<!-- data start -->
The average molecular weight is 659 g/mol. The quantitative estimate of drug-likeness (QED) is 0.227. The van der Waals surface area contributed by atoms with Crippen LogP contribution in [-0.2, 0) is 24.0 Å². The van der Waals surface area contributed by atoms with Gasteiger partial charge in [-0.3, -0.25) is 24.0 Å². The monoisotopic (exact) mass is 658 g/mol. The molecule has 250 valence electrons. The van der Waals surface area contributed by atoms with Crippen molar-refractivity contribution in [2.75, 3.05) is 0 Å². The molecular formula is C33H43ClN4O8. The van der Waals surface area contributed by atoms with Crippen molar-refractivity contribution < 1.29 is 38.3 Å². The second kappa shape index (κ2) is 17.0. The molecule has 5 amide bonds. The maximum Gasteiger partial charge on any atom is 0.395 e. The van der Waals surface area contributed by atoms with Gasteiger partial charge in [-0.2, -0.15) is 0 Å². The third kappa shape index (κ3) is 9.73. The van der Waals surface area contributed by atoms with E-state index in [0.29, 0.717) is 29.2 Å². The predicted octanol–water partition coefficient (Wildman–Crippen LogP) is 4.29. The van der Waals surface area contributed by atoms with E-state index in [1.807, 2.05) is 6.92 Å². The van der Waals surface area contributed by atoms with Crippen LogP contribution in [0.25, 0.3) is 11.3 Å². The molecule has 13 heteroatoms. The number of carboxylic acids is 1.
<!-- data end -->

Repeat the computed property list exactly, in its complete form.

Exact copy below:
The average molecular weight is 659 g/mol. The quantitative estimate of drug-likeness (QED) is 0.227. The van der Waals surface area contributed by atoms with Crippen LogP contribution in [-0.2, 0) is 24.0 Å². The van der Waals surface area contributed by atoms with Gasteiger partial charge in [-0.3, -0.25) is 24.0 Å². The monoisotopic (exact) mass is 658 g/mol. The molecule has 250 valence electrons. The van der Waals surface area contributed by atoms with Crippen molar-refractivity contribution in [2.75, 3.05) is 0 Å². The molecular formula is C33H43ClN4O8. The van der Waals surface area contributed by atoms with Crippen molar-refractivity contribution < 1.29 is 38.3 Å². The second kappa shape index (κ2) is 17.0. The molecule has 5 amide bonds. The maximum Gasteiger partial charge on any atom is 0.395 e. The van der Waals surface area contributed by atoms with Gasteiger partial charge in [-0.2, -0.15) is 0 Å². The third kappa shape index (κ3) is 9.73. The van der Waals surface area contributed by atoms with E-state index in [0.29, 0.717) is 29.2 Å². The predicted octanol–water partition coefficient (Wildman–Crippen LogP) is 4.29. The van der Waals surface area contributed by atoms with E-state index in [1.807, 2.05) is 6.92 Å². The van der Waals surface area contributed by atoms with Crippen LogP contribution in [0.25, 0.3) is 11.3 Å². The molecule has 13 heteroatoms. The number of carboxylic acids is 1.